Archive for the ‘25 Years in Yosemite’ Category

A Memorable New Year’s Eve

Monday, December 31st, 2012

Three Brothers reflected in the Merced River on a moonlit night, Yosemite NP, CA, USA

Three Brothers reflected in the Merced River on a moonlit night, Yosemite NP, CA, USA

It was 1985 — I think. My fiancé Claudia and I had started working at The Ansel Adams Gallery in Yosemite Valley in September. On New Year’s Eve it snowed, but after dark the storm broke, and a full moon appeared through rifts in the clouds.

Someone suggested going cross-country skiing in the moonlight. With a few co-workers from the gallery and other valley friends we gathered our ski equipment and headed out to the Ahwahnee Meadow. There were nine of us altogether (I only know that because a snapshot of the group has survived). Most of the group weren’t experienced skiers, and I remember a lot of flailing and falling while we were trying to cross a ditch in the meadow.

Then someone had the brilliant idea of skiing to Mirror Lake, about two miles away. In our youthful exuberance and folly we all thought this sounded great. We skied out past the Ahwahnee Hotel and along the old roads that lead to the lake. At one point Claudia, myself, and a few others got behind the rest of the group, only to be ambushed by snowballs as we entered a stand of trees.

We eventually made it to Mirror Lake around midnight. None of us thought to bring any champagne, but it didn’t matter — we were quite happy anyway, and thought it was a fitting way to greet the new year.

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Falling Fire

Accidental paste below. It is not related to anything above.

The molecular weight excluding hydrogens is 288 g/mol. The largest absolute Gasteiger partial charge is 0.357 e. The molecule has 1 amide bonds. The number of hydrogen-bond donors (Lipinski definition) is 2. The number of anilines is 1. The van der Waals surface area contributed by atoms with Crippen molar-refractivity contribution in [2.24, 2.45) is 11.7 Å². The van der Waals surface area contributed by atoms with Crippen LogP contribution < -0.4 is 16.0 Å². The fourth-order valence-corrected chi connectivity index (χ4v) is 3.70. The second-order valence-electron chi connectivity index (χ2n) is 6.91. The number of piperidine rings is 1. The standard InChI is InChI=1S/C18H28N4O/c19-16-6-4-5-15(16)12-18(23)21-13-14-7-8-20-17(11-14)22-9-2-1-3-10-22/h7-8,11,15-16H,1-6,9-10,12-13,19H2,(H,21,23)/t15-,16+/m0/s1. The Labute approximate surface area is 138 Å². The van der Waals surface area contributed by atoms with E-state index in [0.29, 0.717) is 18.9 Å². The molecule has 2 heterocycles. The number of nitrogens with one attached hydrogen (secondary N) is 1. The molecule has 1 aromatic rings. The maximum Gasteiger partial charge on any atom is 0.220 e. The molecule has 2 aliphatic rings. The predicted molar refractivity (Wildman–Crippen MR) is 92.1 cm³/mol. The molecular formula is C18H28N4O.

Tuesday, February 21st, 2012
Horsetail Fall at sunset, February 1995

Horsetail Fall at sunset, February 1995

What makes Horsetail Fall so special? It seemed appropriate at this time of year to re-post this article from my 25 Years in Yosemite blog, where I talk about the photographic history of this waterfall, and the unique topography that creates the lighting phenomenon so many photographers have tried to capture:

Many people remember Yosemite’s firefall. On summer evenings from 1872 until 1968 the owners and employees of the Glacier Point Hotel pushed burning hot embers off the top of the Glacier Point cliff toward Yosemite Valley. The effect resembled a waterfall of fire. When the hotel burned down in 1969 the park service decided to end the ritual because this unnatural event caused visitors to trample meadows in their attempts to find a viewing spot.

I first visited Yosemite in 1980, so I never saw the firefall. On the park’s centennial anniversary in 1990 rumors spread that the park service would reenact the firefall, unannounced, but it never happened.

Yosemite, though, has an amazing natural “firefall.” For about ten days each February, if conditions are right, a thin ribbon of water dropping from the East Buttress of El Capitan, called Horsetail Fall, turns vivid orange when backlit by the setting sun.

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